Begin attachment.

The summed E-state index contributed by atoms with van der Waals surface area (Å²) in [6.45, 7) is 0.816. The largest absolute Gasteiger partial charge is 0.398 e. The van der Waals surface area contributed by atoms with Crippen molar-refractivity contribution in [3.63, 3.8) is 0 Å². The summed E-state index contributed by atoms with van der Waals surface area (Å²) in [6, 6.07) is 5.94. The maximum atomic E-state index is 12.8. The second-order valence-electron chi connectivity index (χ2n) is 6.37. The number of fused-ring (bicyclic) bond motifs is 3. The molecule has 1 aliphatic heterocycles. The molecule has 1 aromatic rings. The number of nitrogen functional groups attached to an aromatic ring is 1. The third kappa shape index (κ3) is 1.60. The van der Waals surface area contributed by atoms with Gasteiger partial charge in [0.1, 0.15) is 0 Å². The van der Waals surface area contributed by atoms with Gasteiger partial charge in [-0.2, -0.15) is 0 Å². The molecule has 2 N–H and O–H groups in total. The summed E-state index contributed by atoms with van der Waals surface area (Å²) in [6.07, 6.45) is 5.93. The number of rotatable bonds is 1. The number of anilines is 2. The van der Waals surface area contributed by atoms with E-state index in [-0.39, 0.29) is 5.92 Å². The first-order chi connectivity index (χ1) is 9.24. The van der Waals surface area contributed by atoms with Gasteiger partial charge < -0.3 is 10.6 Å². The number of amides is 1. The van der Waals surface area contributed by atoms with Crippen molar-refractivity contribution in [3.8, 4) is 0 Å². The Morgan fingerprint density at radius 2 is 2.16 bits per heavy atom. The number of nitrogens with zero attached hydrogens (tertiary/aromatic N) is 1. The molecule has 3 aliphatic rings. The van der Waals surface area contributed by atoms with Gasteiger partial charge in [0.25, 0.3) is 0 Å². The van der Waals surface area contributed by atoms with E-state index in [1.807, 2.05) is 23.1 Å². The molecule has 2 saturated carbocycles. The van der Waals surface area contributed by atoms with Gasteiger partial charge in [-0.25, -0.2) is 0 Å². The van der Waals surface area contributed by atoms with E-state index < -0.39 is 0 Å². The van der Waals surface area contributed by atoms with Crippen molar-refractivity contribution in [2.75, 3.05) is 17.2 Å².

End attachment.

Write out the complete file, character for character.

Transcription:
The summed E-state index contributed by atoms with van der Waals surface area (Å²) in [6.45, 7) is 0.816. The largest absolute Gasteiger partial charge is 0.398 e. The van der Waals surface area contributed by atoms with Crippen molar-refractivity contribution in [3.63, 3.8) is 0 Å². The summed E-state index contributed by atoms with van der Waals surface area (Å²) in [6, 6.07) is 5.94. The maximum atomic E-state index is 12.8. The second-order valence-electron chi connectivity index (χ2n) is 6.37. The number of fused-ring (bicyclic) bond motifs is 3. The molecule has 1 aliphatic heterocycles. The molecule has 1 aromatic rings. The number of nitrogen functional groups attached to an aromatic ring is 1. The third kappa shape index (κ3) is 1.60. The van der Waals surface area contributed by atoms with Gasteiger partial charge in [0.1, 0.15) is 0 Å². The van der Waals surface area contributed by atoms with Gasteiger partial charge in [-0.2, -0.15) is 0 Å². The molecule has 2 N–H and O–H groups in total. The summed E-state index contributed by atoms with van der Waals surface area (Å²) in [6.07, 6.45) is 5.93. The number of rotatable bonds is 1. The number of anilines is 2. The van der Waals surface area contributed by atoms with E-state index in [-0.39, 0.29) is 5.92 Å². The first-order chi connectivity index (χ1) is 9.24. The van der Waals surface area contributed by atoms with Gasteiger partial charge < -0.3 is 10.6 Å². The number of amides is 1. The van der Waals surface area contributed by atoms with Crippen molar-refractivity contribution in [3.8, 4) is 0 Å². The Morgan fingerprint density at radius 2 is 2.16 bits per heavy atom. The number of nitrogens with zero attached hydrogens (tertiary/aromatic N) is 1. The molecule has 3 aliphatic rings. The van der Waals surface area contributed by atoms with Gasteiger partial charge in [0.25, 0.3) is 0 Å². The van der Waals surface area contributed by atoms with E-state index in [1.807, 2.05) is 23.1 Å². The molecule has 2 saturated carbocycles. The van der Waals surface area contributed by atoms with Gasteiger partial charge in [-0.25, -0.2) is 0 Å². The van der Waals surface area contributed by atoms with E-state index < -0.39 is 0 Å². The van der Waals surface area contributed by atoms with Crippen molar-refractivity contribution in [2.75, 3.05) is 17.2 Å².